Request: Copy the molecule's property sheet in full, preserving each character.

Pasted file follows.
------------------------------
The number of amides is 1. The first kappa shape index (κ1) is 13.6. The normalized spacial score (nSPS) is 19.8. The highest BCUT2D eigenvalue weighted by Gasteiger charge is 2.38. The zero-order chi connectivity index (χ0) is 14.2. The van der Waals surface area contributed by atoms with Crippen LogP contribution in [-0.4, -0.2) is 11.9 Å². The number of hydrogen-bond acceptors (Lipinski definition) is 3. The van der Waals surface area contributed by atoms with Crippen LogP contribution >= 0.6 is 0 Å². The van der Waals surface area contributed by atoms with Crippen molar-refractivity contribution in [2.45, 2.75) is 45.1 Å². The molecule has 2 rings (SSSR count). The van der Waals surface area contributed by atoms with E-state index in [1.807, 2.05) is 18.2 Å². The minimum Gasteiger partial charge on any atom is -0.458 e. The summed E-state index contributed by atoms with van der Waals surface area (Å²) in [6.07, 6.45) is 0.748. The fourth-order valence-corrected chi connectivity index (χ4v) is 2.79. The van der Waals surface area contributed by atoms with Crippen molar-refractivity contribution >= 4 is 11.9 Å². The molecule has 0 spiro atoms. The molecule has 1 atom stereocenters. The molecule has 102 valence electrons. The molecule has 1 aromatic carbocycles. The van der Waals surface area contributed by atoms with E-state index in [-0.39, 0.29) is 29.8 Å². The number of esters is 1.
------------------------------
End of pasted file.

The number of amides is 1. The first kappa shape index (κ1) is 13.6. The normalized spacial score (nSPS) is 19.8. The highest BCUT2D eigenvalue weighted by Gasteiger charge is 2.38. The zero-order chi connectivity index (χ0) is 14.2. The van der Waals surface area contributed by atoms with Crippen LogP contribution in [-0.4, -0.2) is 11.9 Å². The number of hydrogen-bond acceptors (Lipinski definition) is 3. The van der Waals surface area contributed by atoms with Crippen LogP contribution >= 0.6 is 0 Å². The van der Waals surface area contributed by atoms with Crippen molar-refractivity contribution in [2.45, 2.75) is 45.1 Å². The molecule has 2 rings (SSSR count). The van der Waals surface area contributed by atoms with E-state index in [1.807, 2.05) is 18.2 Å². The minimum Gasteiger partial charge on any atom is -0.458 e. The summed E-state index contributed by atoms with van der Waals surface area (Å²) in [6.07, 6.45) is 0.748. The fourth-order valence-corrected chi connectivity index (χ4v) is 2.79. The van der Waals surface area contributed by atoms with Crippen molar-refractivity contribution >= 4 is 11.9 Å². The molecule has 0 spiro atoms. The molecule has 1 atom stereocenters. The molecule has 102 valence electrons. The molecule has 1 aromatic carbocycles. The van der Waals surface area contributed by atoms with E-state index in [-0.39, 0.29) is 29.8 Å². The number of esters is 1.